Woman in black shirt sleeping in white bed with phone next to her Woman in black shirt sleeping in white bed with phone next to her

Modern sleep games

Now we’ve talked about the classic mind games we can play to help us sleep, it’s time to talk about the modern options. While screen time before bed can be a negative thing, it can also help us all sleep. We’ve talked before about how it can help teenagers, but let’s cast a wider net and give some good examples for us all to get a nice, calm night of rest.

Puzzle games

Many people already know that puzzles can help with stress relief and other cognitive functions, but they can also be a great way to disengage a mind after a long day. For sleep, it’s better to play games that veer away from time restraints, as these can add extra stress.

While many people love games like Wordle or Tetris for this, one example that’s sprung into the limelight recently is Orizo. With a minimalist design and a simple but addictive gameplay loop, you can enter a flow state that can help you find your calm zen in today’s busy world.

Life simulation games

Having an evening routine can help us get to sleep much easier. That’s why life simulation games, or life sims for short, are often the go-to for those who struggle to sleep. It’s impossible to talk about calming games without mentioning this genre, and for many, it doesn’t get any better than the Animal Crossing series. With its timely release at the start of the pandemic, several studies have been done on the effect the game had on its player base at such a difficult time.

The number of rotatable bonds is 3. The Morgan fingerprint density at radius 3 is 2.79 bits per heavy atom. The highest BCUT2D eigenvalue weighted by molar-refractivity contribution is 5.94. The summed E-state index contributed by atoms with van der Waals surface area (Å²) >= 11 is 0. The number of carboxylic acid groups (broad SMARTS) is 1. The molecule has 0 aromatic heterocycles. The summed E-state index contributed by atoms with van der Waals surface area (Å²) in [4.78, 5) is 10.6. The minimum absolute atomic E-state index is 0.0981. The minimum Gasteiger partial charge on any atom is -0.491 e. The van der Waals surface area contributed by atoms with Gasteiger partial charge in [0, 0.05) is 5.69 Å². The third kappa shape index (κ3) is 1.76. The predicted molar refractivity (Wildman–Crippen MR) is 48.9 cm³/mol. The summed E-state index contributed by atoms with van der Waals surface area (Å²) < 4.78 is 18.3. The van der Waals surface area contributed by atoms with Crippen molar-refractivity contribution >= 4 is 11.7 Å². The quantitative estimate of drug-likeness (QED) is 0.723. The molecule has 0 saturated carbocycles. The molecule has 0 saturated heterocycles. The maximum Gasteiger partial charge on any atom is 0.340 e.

One study found that video games can satisfy basic psychological needs, and Animal Crossing: New Horizons is the prime example used in its analysis.

While there are many goals players can work towards, Animal Crossing features an incredibly open-ended approach to its gameplay loop. You can choose to do nearly anything in the game in any order you want, with no consequences if you don’t make a payment for your house on time. Many players find themselves making beautiful island towns, while others enjoy gathering collectables like fish and insects.

Farming sims

Perhaps one of the cosiest kinds of games out there, farming simulation games have long been known by gamers to be a great way to wind down after a busy day. Stardew Valley is the go-to example, with its repetitious routine and fun excursions, settling into a rural town and creating a farm entirely of your own making.

Fun fact: Stardew Valley also features a comprehensive sleeping mechanic, where getting to bed earlier helps your character have more energy the next day. This can help people struggling with conceptualising a good night’s sleep improve their habits.

With a low-pressure gameplay loop (you can even let your crops die with no game-ending consequences) and the freedom to interact with the community at will, many people love doing a month’s work in-game before they tuck into bed.